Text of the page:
Cheat-Seeking Missles

Monday, March 26, 2007

With 10,000 Farmer Suicides, Is India Ready For Prime Time?

For every U.S. fighting man or woman who has died serving in Iraq, about three Indian farmers have committed suicide.

What's the context? Just that our eyes see what they are directed towards and don't see many other significiant things.

The farmer suicides have been going on for a few years now, and are thought to number 10,000. That's 10,000 heads of households, who have left their families and heirs a legacy of economic ruin.

The primary cause is drought, which has led to smaller yields, which have led to unpaid debts, which have led to, according to the Times of London, a typically Hindu thought pattern among farmers: Better to be reborn as a European cow than be an Indian farmer.

We've heard much about India's economic boom, and its race with China to be the next great global economy, but it is obvious that the nation still lacks the necessary infrastructure of a modern nation. We have droughts regularly throughout American agrarian regions, but they don't lead to waves of suicides because of our investment in water infrastructure ... and ag subsidies.

India has the subsidies, at least pledges of billions of rupees in relief packages, but it doesn't have the reservoirs, canals, pump stations and sophisticted distribution systems backed by cost-sharing finances and a particularly complex set of laws.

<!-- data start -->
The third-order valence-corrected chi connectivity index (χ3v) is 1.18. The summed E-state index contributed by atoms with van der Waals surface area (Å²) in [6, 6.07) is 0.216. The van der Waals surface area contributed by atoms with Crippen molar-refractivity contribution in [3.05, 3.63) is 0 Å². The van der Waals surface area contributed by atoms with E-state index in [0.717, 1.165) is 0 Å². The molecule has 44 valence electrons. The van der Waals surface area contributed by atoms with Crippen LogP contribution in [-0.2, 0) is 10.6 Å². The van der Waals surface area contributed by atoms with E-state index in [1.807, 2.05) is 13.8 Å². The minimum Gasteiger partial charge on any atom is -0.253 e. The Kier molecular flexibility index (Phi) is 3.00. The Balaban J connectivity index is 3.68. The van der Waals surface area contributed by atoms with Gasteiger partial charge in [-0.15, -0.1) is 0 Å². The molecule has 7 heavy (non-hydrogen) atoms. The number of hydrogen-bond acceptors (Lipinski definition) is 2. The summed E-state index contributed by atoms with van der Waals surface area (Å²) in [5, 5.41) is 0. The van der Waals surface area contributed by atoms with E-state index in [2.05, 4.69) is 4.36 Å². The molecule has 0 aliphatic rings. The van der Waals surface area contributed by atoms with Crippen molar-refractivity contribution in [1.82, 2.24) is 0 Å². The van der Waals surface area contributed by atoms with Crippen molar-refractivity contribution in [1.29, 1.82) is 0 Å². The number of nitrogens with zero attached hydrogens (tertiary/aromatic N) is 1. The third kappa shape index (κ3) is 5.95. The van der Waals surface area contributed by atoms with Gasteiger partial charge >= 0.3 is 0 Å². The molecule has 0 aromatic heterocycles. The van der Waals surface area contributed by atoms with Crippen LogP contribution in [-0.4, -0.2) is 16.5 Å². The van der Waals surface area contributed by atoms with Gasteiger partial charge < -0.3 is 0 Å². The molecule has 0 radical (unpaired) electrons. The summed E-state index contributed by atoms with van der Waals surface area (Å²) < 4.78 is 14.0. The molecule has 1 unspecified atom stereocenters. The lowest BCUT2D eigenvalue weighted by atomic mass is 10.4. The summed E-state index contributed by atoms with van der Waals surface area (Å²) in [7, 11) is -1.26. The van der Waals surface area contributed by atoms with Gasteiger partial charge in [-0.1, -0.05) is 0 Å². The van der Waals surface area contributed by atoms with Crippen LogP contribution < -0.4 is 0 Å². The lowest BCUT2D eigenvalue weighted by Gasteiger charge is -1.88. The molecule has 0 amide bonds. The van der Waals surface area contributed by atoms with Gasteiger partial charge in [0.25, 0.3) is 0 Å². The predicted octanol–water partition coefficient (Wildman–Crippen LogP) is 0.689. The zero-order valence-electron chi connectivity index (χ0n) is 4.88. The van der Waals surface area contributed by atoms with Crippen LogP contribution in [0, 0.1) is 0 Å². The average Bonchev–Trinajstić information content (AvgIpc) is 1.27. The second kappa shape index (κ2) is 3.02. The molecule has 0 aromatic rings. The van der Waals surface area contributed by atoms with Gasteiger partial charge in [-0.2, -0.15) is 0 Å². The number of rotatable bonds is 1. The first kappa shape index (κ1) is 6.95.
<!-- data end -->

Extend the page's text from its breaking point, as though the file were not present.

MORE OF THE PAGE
America's intellectual infrastructure is every bit as significant as its concrete infrastructure. Every ton of concrete we pour for public benefit is born of the free market, nourished by exceptional schools, financed by a business-oriented banking and bond system, and protected by a long history of protective legal precedents.

In The Pentagon's New Map, Thomas P.M. Barnett writes that global freedom is tied to successful globalization. India's economic boom is seen as a beacon of hope for the success of such a positive evolution of the global economy, but it's clear, as we count the bodies of farmers India has been unable to help, that the vision of globalization is a huge one, and cannot yet be considered a given.